Primary Faculty Mentor Name

John W. Barlow

Status

Graduate

Student College

College of Agriculture and Life Sciences

Program/Major

Animal, Nutrition and Food Sciences

Primary Research Category

Biological Sciences

Presentation Title

Comparison of Staphylococcus aureus strains isolated from milk and humans on dairy farms

Time

9:00 AM

Location

Silver Maple Ballroom - Biological Sciences

Abstract

Staphylococcus aureus is a commensal and pathogen of several mammalian species, particularly humans and cattle. It is a common cause of food poisoning, community-acquired skin infections, and a major cause of hospital-acquired infections like bacteremia and pneumonia. S. aureus is also the most common etiological agent of contagious bovine mastitis, causing significant losses in the dairy industry. Although antimicrobial therapy is an important strategy for mastitis control as well as human infections, S. aureus exhibits resistance to multiple classes of antimicrobial agents narrowing the therapeutic options for clinicians and veterinarians. Additionally, the proximity of humans and animals in the dairy environment has caused transmission of such drug-resistant bacteria like Methicillin Resistant S. aureus (MRSA) between animal and human hosts. So, it is necessary to monitor bacterial populations at the animal-human interface. Henceforth, we proposed a study to isolate S. aureus from cattle milk and humans to compare the genetic diversity of those isolates along with their antimicrobial resistance patterns. To this end, we have collected milk samples and human hand and nose swab samples from 16 farmstead cheese producers in Vermont. We, then, isolated presumptive S aureus using cultural and biochemical tests. Moving further, we will confirm presumptive S. aureus isolates by PCR amplification of the thermonuclease gene and strain-typing by multilocus sequence typing (MLST). After strain typing, we plan to perform antimicrobial sensitivity testing on all S. aureus strains by disc diffusion assay. PCR screening of those isolates will be done for antibiotic resistance determinants. Therefore, this study aims to investigate the presence of genetic similarities and antimicrobial resistant pattern of S. aureus strains among human and cattle hosts. This will be useful to determine the prevalence of human and livestock-associated MRSA strains of S. aureus in the farmstead cheese farms as well as their potential to colonize and infect both hosts.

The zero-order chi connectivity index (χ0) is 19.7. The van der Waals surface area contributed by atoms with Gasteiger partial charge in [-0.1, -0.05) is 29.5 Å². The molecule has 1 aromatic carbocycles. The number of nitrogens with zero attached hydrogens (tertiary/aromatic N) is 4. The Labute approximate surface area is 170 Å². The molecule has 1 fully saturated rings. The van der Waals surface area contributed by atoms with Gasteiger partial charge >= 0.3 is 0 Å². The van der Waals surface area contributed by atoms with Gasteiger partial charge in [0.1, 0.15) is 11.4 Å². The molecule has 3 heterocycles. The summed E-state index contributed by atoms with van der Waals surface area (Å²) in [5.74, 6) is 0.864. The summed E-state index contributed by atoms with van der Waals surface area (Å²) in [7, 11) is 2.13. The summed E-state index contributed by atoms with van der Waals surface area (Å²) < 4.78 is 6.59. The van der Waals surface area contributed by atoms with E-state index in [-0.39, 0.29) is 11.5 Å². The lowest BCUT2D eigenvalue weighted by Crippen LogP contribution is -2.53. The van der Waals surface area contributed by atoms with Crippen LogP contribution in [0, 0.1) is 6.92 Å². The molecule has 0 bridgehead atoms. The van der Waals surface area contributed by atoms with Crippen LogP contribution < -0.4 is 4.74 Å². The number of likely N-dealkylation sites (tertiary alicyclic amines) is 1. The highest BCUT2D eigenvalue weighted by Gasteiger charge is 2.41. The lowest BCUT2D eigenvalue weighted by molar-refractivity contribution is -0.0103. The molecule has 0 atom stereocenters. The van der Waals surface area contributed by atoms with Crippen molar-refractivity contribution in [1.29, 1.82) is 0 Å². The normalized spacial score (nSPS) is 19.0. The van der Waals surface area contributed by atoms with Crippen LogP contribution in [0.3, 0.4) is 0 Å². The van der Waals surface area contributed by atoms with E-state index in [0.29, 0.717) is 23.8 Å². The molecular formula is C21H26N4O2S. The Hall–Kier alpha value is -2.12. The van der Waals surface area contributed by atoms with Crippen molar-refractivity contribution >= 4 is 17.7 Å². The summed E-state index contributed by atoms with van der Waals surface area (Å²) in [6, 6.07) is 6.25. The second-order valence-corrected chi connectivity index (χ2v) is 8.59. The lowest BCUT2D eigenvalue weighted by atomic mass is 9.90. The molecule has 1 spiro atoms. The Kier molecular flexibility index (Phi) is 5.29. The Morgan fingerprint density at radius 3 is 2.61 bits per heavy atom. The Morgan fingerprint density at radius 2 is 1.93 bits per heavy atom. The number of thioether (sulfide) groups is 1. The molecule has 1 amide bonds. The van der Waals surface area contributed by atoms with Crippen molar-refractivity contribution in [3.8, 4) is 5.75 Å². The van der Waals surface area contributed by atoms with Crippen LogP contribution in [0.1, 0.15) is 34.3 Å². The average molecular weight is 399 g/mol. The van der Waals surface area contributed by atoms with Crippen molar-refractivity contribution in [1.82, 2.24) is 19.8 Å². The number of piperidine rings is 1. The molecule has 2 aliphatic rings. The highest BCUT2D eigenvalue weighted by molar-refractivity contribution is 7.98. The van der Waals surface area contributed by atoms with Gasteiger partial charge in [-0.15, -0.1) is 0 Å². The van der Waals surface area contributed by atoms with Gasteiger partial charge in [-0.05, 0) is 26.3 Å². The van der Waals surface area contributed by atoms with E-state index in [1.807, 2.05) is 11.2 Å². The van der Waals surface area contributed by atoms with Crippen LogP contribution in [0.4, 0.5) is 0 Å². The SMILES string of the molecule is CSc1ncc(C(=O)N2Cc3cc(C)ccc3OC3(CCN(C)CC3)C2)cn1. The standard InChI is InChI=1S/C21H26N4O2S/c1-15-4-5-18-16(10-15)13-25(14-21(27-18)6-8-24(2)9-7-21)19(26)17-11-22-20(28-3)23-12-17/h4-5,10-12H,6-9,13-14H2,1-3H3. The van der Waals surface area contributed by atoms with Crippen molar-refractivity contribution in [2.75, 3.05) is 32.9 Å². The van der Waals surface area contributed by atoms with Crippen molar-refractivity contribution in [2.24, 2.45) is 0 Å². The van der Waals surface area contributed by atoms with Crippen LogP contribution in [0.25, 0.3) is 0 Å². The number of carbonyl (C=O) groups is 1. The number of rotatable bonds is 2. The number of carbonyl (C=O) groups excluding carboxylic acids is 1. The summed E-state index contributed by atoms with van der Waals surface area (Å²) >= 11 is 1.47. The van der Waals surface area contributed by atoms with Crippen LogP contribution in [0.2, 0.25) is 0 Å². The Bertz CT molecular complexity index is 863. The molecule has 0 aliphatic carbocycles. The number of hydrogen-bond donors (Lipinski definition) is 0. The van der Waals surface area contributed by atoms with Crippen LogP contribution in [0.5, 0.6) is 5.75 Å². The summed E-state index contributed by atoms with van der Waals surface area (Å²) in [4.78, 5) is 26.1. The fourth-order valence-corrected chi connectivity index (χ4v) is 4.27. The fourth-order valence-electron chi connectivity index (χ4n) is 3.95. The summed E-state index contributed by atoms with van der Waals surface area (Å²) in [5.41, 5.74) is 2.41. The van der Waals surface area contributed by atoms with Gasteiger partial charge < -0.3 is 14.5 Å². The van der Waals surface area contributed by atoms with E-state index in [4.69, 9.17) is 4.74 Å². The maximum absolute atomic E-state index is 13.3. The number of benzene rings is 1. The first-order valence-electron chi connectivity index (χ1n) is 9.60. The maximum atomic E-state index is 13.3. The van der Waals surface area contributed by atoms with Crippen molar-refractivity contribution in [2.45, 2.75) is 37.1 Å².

This document is currently not available here.

Share

COinS
 

Comparison of Staphylococcus aureus strains isolated from milk and humans on dairy farms

Staphylococcus aureus is a commensal and pathogen of several mammalian species, particularly humans and cattle. It is a common cause of food poisoning, community-acquired skin infections, and a major cause of hospital-acquired infections like bacteremia and pneumonia. S. aureus is also the most common etiological agent of contagious bovine mastitis, causing significant losses in the dairy industry. Although antimicrobial therapy is an important strategy for mastitis control as well as human infections, S. aureus exhibits resistance to multiple classes of antimicrobial agents narrowing the therapeutic options for clinicians and veterinarians. Additionally, the proximity of humans and animals in the dairy environment has caused transmission of such drug-resistant bacteria like Methicillin Resistant S. aureus (MRSA) between animal and human hosts. So, it is necessary to monitor bacterial populations at the animal-human interface. Henceforth, we proposed a study to isolate S. aureus from cattle milk and humans to compare the genetic diversity of those isolates along with their antimicrobial resistance patterns. To this end, we have collected milk samples and human hand and nose swab samples from 16 farmstead cheese producers in Vermont. We, then, isolated presumptive S aureus using cultural and biochemical tests. Moving further, we will confirm presumptive S. aureus isolates by PCR amplification of the thermonuclease gene and strain-typing by multilocus sequence typing (MLST). After strain typing, we plan to perform antimicrobial sensitivity testing on all S. aureus strains by disc diffusion assay. PCR screening of those isolates will be done for antibiotic resistance determinants. Therefore, this study aims to investigate the presence of genetic similarities and antimicrobial resistant pattern of S. aureus strains among human and cattle hosts. This will be useful to determine the prevalence of human and livestock-associated MRSA strains of S. aureus in the farmstead cheese farms as well as their potential to colonize and infect both hosts.